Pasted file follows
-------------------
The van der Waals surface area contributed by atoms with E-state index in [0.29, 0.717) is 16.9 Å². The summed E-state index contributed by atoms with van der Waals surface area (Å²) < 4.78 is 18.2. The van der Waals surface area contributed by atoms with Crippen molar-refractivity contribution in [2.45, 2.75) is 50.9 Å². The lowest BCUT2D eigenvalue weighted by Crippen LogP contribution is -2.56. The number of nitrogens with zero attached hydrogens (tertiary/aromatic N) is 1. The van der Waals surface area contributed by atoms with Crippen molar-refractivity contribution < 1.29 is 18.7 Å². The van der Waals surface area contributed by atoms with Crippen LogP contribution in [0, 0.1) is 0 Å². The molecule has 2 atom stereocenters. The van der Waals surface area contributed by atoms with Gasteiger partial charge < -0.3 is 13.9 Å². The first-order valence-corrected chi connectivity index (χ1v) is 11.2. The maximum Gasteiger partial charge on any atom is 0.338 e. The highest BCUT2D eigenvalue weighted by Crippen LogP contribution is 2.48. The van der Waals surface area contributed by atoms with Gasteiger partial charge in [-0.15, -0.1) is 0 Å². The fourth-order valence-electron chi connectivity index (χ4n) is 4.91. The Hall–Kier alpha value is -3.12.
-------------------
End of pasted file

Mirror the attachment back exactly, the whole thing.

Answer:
The van der Waals surface area contributed by atoms with E-state index in [0.29, 0.717) is 16.9 Å². The summed E-state index contributed by atoms with van der Waals surface area (Å²) < 4.78 is 18.2. The van der Waals surface area contributed by atoms with Crippen molar-refractivity contribution in [2.45, 2.75) is 50.9 Å². The lowest BCUT2D eigenvalue weighted by Crippen LogP contribution is -2.56. The number of nitrogens with zero attached hydrogens (tertiary/aromatic N) is 1. The van der Waals surface area contributed by atoms with Crippen molar-refractivity contribution < 1.29 is 18.7 Å². The van der Waals surface area contributed by atoms with Crippen LogP contribution in [0, 0.1) is 0 Å². The molecule has 2 atom stereocenters. The van der Waals surface area contributed by atoms with Gasteiger partial charge < -0.3 is 13.9 Å². The first-order valence-corrected chi connectivity index (χ1v) is 11.2. The maximum Gasteiger partial charge on any atom is 0.338 e. The highest BCUT2D eigenvalue weighted by Crippen LogP contribution is 2.48. The van der Waals surface area contributed by atoms with Gasteiger partial charge in [-0.15, -0.1) is 0 Å². The fourth-order valence-electron chi connectivity index (χ4n) is 4.91. The Hall–Kier alpha value is -3.12.